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Saturday, February 2, 2013

Feeding Fingers vs. Clear Channel Communications & iHeartRadio



I don't often use Facebook, Twitter, etc. to address our friends or listeners about my own personal opinions about current events, or to discuss things not directly related to my band or creative endeavors. I just don't find these outlets to be appropriate for such things, but I recently received a contract from a college radio station in the USA (whom I will keep anonymous here - though it irritates me to do so). The contract was asking for my written approval to feature the new Feeding Fingers album for an agreed upon amount of time in rotation at their station. I have had a good, working relationship with this radio station since 2007. The previous three Feeding Fingers albums, "Wound in Wall", "Baby Teeth" and "Detach Me From My Head" have been in regular rotation there since their release. I signed the contract and returned it to the station manager, only to get a stock rejection letter stating that Feeding Fingers no longer meets the operational standards of said station and that, unfortunately, the station would not be able to put "The Occupant" into rotation. I was a bit confused as to why my band no longer met the "operational standards" of the radio station, considering that we seemed to have met their "standards" for a little more than five years beforehand. Then I read the fine print of the licensing contract. This COLLEGE radio station had SOMEHOW since the beginning of this year become a Clear Channel Communications affiliate.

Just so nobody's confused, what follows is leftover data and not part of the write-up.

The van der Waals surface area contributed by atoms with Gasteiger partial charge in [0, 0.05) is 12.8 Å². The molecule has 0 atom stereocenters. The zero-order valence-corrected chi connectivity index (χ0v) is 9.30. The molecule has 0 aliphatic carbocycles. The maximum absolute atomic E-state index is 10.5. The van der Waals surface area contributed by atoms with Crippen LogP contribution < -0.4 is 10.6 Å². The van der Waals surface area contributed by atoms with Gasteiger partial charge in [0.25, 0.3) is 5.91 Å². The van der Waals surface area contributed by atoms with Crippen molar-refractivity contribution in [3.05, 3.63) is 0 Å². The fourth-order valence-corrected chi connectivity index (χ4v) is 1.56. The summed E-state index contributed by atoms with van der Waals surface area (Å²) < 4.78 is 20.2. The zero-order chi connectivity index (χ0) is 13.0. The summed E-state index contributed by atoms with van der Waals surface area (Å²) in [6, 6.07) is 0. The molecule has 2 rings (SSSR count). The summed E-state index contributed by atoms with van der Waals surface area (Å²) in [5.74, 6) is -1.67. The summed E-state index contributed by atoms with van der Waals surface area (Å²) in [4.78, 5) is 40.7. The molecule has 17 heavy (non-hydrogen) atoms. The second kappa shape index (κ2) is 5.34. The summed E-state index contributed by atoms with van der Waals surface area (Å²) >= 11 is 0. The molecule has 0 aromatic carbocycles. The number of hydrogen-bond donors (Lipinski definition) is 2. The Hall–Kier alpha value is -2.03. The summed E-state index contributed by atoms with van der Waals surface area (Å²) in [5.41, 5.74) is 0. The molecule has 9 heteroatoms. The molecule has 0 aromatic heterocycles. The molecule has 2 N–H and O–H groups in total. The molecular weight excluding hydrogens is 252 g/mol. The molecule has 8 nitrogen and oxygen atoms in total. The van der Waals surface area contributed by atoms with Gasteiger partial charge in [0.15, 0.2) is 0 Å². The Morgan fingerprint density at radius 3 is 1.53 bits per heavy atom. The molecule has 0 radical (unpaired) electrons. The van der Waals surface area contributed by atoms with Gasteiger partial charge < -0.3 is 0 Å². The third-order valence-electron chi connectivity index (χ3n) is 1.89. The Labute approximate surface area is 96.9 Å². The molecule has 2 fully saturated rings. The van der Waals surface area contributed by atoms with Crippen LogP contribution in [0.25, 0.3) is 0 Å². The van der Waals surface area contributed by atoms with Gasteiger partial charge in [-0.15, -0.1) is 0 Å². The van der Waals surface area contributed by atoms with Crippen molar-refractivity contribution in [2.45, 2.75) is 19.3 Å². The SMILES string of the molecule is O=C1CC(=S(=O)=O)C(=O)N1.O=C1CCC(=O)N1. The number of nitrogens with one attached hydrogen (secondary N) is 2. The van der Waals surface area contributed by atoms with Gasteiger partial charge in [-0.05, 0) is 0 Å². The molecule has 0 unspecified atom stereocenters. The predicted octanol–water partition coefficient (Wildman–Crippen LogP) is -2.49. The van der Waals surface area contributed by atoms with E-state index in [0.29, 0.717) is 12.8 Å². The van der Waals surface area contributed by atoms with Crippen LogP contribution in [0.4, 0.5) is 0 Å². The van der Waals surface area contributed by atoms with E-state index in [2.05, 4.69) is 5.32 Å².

For those of you in the USA that have ever wondered why it is that nearly every commercial radio station in the country plays the same handful of bland, safe and sanitized bubble-gum pop music, salacious and empty-headed hip-hop and "R&B" (I hate using the term, "R&B" - in my opinion, real, respectable "R&B" more-or-less died with Sam Cooke and Marvin Gaye around 1982, or earlier) and this incredibly cautious, vapid and indistinctive 4/4 rock music day-in, day-out, 24/7 in quarterly and bi-annual cycles, it is because the "artists" that are being lubricated with Coca-Cola corn syrup and shoved into your ears have major sponsorships from soda-pop companies, cosmetic companies, perfume and clothing manufactures, etc., etc. who in turn have advertising partnerships with Clear Channel Communications - who essentially own not only the largest share of the most "relevant" radio stations in the country (whatever that means anymore), but they also have their oily fists (and sometimes possibly a foot or two and a tongue as well) deep inside whatever orifice(s) made available (often willingly) to them from almost every major concert venue and promoter in the country. Clear Channel is the reason why you can see any run-of-the-mill "alternative" rock group or lip-synching pop music choreographer any night of the week in every venue in your town, but not very many other artists / musicians that dare to engage their listeners on a level that (hopefully) aims to transcend something at least a little more valuable than mere "entertainment". These artists, as you know, do exist, but thanks to companies like Clear Channel Communications, these artists are not often given a megaphone large enough to be able to shout over all of the noise spewed out of such a massive organization. Clear Channel has been spearheading the homogenization of music, talk and information in general in the USA since 1972.